Latest Blog Posts
Wildwood Fire ReviewBy Ezekiel McAdams   &n

Get Connected

August 18-31
VOL.14 ISSUE. 26

Secrets Of Owl Barf

Gregory Beatty
Published Thursday January 21, 04:46 pm
Biologists study prairie life one regurgitated lump at a time

You might want to read this one after you’ve eaten.

So: owl barf.

Like other carnivores, raptors such as owls and hawks poop as part of their digestive process. But that’s not the only way they get rid of indigestible bits of their latest meal (typically a small rodent). They also regurgitate “pellets”.

You could compare it to a cat coughing up a hair ball — except instead hair, the birds gag up their prey’s skull, teeth and fur.

The birds are forced to do that because, while they have powerful beaks, they don’t have teeth to chew their prey, so they must swallow it whole. The stuff their digestive system can’t handle gets separated out and compacted into a pellet.

Freshly excreted, the pellets, as you can probably imagine, are gunky. When they’re dry they look like greyish-white turds. They’re gross — but wait! They hold scientific value, as gross things often do.

In fact, the Royal Saskatchewan Museum has a collection of owl pellets dating back 20 years from across the Prairies.

Quest For Pellets

Leanne Heisler is a PhD science student at the University of Regina. This summer, along with assistant Amber Burnett, she spent several months in the field gathering owl pellets to add to the RSM’s  collection.

Heisler is plenty knowledgeable about owls. But the focus of her research is the unfortunate critters whose remains are in the pellets. “My PhD looks at the impacts of agriculture, and loss and fragmentation of habitat,” she says. “With the conversion of native grassland [to farming and ranching] you see loss of habitat that way.”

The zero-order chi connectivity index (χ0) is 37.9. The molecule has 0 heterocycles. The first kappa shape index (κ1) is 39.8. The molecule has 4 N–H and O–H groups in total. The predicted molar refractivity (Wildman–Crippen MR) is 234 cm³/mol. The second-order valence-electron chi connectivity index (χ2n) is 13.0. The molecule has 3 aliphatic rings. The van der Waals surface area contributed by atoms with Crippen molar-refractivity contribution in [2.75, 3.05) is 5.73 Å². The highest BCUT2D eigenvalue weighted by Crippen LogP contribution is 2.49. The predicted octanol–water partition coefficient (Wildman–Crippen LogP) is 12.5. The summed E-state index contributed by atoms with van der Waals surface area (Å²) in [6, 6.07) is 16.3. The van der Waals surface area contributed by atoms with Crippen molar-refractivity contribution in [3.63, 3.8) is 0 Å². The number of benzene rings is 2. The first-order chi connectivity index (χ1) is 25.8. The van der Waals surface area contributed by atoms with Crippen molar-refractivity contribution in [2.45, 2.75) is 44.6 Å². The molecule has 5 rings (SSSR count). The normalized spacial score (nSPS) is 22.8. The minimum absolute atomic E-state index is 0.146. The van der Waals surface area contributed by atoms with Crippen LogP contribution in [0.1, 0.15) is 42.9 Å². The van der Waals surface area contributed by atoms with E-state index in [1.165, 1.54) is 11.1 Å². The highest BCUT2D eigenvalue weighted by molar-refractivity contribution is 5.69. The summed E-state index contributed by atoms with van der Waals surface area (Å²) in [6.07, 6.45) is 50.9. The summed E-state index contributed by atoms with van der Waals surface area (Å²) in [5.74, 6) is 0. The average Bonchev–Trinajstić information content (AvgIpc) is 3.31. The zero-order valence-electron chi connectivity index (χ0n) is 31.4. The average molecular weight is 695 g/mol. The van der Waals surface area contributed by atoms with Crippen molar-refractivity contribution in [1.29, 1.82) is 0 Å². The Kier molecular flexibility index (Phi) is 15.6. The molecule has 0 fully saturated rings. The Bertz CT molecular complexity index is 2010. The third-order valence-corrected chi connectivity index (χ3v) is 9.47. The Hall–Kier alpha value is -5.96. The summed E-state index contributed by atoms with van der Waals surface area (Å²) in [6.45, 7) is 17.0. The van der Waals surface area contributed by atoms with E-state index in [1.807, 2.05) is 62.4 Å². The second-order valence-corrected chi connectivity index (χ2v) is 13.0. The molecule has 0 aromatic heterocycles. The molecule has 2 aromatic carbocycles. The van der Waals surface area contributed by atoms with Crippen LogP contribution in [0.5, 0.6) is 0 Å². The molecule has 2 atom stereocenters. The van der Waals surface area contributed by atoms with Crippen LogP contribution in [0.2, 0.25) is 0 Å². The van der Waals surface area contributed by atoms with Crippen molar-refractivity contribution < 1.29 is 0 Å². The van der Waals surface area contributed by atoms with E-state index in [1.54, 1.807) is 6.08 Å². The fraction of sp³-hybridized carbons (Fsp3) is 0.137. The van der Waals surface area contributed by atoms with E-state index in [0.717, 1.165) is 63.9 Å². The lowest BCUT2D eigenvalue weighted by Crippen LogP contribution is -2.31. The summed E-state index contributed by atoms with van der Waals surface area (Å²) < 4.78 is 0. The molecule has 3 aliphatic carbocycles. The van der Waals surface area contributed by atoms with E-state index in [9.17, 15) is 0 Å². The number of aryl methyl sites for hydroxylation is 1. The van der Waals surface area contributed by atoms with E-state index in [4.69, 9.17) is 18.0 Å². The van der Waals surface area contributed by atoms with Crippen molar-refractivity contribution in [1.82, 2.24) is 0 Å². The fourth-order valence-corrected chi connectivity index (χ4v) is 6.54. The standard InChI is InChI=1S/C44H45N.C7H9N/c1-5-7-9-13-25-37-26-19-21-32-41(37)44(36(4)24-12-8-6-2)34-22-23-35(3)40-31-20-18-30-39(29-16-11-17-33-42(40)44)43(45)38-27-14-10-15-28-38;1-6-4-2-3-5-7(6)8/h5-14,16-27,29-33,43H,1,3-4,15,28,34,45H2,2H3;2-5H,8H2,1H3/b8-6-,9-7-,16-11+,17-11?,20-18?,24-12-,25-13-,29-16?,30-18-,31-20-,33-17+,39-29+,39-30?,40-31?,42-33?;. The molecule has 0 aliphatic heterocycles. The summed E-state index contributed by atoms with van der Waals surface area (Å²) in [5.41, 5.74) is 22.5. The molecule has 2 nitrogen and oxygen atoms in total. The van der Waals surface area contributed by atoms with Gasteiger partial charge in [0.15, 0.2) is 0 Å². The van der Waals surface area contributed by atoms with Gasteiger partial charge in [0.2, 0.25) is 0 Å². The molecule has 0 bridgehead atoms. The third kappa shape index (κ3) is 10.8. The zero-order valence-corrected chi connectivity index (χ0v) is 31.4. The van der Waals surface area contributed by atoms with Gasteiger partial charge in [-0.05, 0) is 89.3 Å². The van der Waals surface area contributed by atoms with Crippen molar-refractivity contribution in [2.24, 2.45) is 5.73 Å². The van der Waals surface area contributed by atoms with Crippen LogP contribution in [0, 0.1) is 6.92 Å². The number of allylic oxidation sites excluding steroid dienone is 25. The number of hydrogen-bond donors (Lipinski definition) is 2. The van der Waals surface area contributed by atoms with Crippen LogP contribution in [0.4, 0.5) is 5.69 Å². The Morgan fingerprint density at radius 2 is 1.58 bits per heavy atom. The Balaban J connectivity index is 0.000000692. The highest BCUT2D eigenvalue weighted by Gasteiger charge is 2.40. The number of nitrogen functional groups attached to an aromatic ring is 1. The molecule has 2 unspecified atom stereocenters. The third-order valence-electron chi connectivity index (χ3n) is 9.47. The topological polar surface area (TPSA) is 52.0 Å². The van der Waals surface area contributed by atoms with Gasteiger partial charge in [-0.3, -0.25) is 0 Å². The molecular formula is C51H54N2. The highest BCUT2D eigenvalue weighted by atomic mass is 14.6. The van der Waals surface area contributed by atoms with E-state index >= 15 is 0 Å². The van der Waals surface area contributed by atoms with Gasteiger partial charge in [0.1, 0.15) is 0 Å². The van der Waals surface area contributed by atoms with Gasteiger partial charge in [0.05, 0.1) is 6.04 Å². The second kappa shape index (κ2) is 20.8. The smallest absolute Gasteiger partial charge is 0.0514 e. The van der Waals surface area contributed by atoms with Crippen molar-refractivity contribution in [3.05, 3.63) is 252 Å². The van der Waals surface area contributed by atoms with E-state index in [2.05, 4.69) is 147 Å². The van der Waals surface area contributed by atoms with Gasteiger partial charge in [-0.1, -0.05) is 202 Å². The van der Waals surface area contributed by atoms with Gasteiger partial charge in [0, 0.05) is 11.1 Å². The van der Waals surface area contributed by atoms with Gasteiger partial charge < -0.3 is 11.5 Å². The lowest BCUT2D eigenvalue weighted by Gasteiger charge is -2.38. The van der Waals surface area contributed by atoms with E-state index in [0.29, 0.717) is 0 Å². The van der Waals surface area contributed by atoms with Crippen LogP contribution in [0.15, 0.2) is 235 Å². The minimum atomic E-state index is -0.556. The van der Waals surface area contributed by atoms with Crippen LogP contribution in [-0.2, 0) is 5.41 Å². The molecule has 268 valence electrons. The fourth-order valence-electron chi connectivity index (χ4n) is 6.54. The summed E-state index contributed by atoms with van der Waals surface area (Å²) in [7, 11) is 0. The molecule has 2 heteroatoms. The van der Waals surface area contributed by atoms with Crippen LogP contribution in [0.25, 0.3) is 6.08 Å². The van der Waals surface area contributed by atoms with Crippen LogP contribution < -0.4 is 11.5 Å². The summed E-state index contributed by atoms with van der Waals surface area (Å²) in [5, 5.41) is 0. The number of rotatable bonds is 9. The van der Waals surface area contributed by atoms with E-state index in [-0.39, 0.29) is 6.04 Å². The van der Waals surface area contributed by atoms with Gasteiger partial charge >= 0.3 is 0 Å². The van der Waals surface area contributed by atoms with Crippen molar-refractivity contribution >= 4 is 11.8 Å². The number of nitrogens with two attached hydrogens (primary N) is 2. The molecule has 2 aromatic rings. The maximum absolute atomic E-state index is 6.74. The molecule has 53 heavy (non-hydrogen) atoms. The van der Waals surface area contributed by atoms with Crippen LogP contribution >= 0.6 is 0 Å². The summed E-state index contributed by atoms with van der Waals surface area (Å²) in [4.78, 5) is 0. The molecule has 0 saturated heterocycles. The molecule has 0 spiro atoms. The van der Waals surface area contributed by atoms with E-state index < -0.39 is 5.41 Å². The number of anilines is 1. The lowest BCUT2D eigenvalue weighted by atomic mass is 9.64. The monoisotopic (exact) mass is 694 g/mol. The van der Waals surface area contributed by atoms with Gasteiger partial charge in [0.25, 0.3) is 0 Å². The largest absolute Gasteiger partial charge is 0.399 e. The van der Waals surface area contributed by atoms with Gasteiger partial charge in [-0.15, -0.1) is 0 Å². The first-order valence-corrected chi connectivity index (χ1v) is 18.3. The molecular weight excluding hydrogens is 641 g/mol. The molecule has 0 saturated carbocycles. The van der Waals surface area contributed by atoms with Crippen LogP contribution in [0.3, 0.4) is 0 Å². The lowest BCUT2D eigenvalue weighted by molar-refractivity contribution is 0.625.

Scientists sometimes use traps to measure animal populations. But rodents such as mice and voles have a limited range, says Heisler. “I think the average is 200 to 500 m. So when you use traps, you can get very different results depending on where you set them.

“Great horned owls forage up to five km from their roost, and the pellets get compiled at the roost site, so all the rodent populations in that range will be represented. That gives me a broader scale of what rodent species are in the area.”

Saskatchewan is home to around 10 owl species. In addition to great horned owls, which are widespread in the province, Heisler is collecting burrowing owl pellets. They’re a much smaller species that inhabits the southern grasslands. Burrowing owls are endangered, and are being monitored by researchers at a Moose Jaw interpretive centre, and they pass their pellets on to the RSM.

“Rodents are a pretty good indicator of how the prairie eco-system has been affected by our activities — especially agriculture,” says Heisler. “It’s changed the vegetation that rodents rely on for food and shelter. When that happens, we suspect that leads to changes in the species. That could change the distribution of zoonotic diseases such as hanta virus that can be transferred from animals to humans.”

Oil and gas activity has impacted significantly on the prairie landscape too — especially in the past two decades. Then there’s the longer terms effects of climate change to consider.